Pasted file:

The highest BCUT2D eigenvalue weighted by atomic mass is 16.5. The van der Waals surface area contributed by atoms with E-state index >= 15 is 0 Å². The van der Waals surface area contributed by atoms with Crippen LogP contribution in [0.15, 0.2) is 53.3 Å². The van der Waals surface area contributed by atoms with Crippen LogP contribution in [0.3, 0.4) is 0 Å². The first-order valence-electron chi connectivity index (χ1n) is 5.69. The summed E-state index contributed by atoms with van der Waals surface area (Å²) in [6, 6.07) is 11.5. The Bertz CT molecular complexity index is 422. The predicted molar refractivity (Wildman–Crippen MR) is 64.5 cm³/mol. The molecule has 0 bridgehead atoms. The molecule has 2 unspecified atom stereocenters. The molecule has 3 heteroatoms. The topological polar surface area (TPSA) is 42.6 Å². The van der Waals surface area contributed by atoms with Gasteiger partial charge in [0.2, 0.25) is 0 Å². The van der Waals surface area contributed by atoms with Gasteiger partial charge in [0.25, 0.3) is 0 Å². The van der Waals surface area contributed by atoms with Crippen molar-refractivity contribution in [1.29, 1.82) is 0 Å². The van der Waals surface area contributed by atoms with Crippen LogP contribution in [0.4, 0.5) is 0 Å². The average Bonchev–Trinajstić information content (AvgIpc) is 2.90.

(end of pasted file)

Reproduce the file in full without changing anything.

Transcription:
The highest BCUT2D eigenvalue weighted by atomic mass is 16.5. The van der Waals surface area contributed by atoms with E-state index >= 15 is 0 Å². The van der Waals surface area contributed by atoms with Crippen LogP contribution in [0.15, 0.2) is 53.3 Å². The van der Waals surface area contributed by atoms with Crippen LogP contribution in [0.3, 0.4) is 0 Å². The first-order valence-electron chi connectivity index (χ1n) is 5.69. The summed E-state index contributed by atoms with van der Waals surface area (Å²) in [6, 6.07) is 11.5. The Bertz CT molecular complexity index is 422. The predicted molar refractivity (Wildman–Crippen MR) is 64.5 cm³/mol. The molecule has 0 bridgehead atoms. The molecule has 2 unspecified atom stereocenters. The molecule has 3 heteroatoms. The topological polar surface area (TPSA) is 42.6 Å². The van der Waals surface area contributed by atoms with Gasteiger partial charge in [0.2, 0.25) is 0 Å². The van der Waals surface area contributed by atoms with Gasteiger partial charge in [0.25, 0.3) is 0 Å². The van der Waals surface area contributed by atoms with Crippen molar-refractivity contribution in [1.29, 1.82) is 0 Å². The van der Waals surface area contributed by atoms with Crippen LogP contribution in [0.4, 0.5) is 0 Å². The average Bonchev–Trinajstić information content (AvgIpc) is 2.90.